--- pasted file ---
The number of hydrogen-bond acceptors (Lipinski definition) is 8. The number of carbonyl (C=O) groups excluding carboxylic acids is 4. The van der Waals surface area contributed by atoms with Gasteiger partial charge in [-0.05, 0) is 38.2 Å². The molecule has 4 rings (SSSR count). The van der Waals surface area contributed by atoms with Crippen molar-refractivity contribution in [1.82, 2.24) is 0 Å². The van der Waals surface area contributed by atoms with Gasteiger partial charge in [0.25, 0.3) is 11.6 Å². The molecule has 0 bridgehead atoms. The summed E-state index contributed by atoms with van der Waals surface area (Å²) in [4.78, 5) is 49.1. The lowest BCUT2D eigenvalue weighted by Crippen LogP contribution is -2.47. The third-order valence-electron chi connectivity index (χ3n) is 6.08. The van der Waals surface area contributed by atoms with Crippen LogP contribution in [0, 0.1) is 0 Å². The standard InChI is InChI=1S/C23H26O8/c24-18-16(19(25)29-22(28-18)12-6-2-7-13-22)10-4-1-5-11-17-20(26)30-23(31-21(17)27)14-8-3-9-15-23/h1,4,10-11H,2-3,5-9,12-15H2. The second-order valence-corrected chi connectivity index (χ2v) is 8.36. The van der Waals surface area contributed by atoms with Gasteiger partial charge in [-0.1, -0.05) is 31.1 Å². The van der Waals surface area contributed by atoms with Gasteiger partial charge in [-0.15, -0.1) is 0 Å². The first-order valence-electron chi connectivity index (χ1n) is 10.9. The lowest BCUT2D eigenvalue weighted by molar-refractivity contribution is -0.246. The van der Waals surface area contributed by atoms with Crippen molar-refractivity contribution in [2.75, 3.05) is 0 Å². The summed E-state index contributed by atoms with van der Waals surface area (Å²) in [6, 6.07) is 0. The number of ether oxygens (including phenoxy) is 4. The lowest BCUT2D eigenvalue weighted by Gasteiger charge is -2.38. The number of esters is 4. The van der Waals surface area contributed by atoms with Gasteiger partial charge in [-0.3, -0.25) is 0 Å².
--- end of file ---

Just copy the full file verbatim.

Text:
The number of hydrogen-bond acceptors (Lipinski definition) is 8. The number of carbonyl (C=O) groups excluding carboxylic acids is 4. The van der Waals surface area contributed by atoms with Gasteiger partial charge in [-0.05, 0) is 38.2 Å². The molecule has 4 rings (SSSR count). The van der Waals surface area contributed by atoms with Crippen molar-refractivity contribution in [1.82, 2.24) is 0 Å². The van der Waals surface area contributed by atoms with Gasteiger partial charge in [0.25, 0.3) is 11.6 Å². The molecule has 0 bridgehead atoms. The summed E-state index contributed by atoms with van der Waals surface area (Å²) in [4.78, 5) is 49.1. The lowest BCUT2D eigenvalue weighted by Crippen LogP contribution is -2.47. The third-order valence-electron chi connectivity index (χ3n) is 6.08. The van der Waals surface area contributed by atoms with Crippen LogP contribution in [0, 0.1) is 0 Å². The standard InChI is InChI=1S/C23H26O8/c24-18-16(19(25)29-22(28-18)12-6-2-7-13-22)10-4-1-5-11-17-20(26)30-23(31-21(17)27)14-8-3-9-15-23/h1,4,10-11H,2-3,5-9,12-15H2. The second-order valence-corrected chi connectivity index (χ2v) is 8.36. The van der Waals surface area contributed by atoms with Gasteiger partial charge in [-0.1, -0.05) is 31.1 Å². The van der Waals surface area contributed by atoms with Gasteiger partial charge in [-0.15, -0.1) is 0 Å². The first-order valence-electron chi connectivity index (χ1n) is 10.9. The lowest BCUT2D eigenvalue weighted by molar-refractivity contribution is -0.246. The van der Waals surface area contributed by atoms with Crippen molar-refractivity contribution in [2.75, 3.05) is 0 Å². The summed E-state index contributed by atoms with van der Waals surface area (Å²) in [6, 6.07) is 0. The number of ether oxygens (including phenoxy) is 4. The lowest BCUT2D eigenvalue weighted by Gasteiger charge is -2.38. The number of esters is 4. The van der Waals surface area contributed by atoms with Gasteiger partial charge in [-0.3, -0.25) is 0 Å².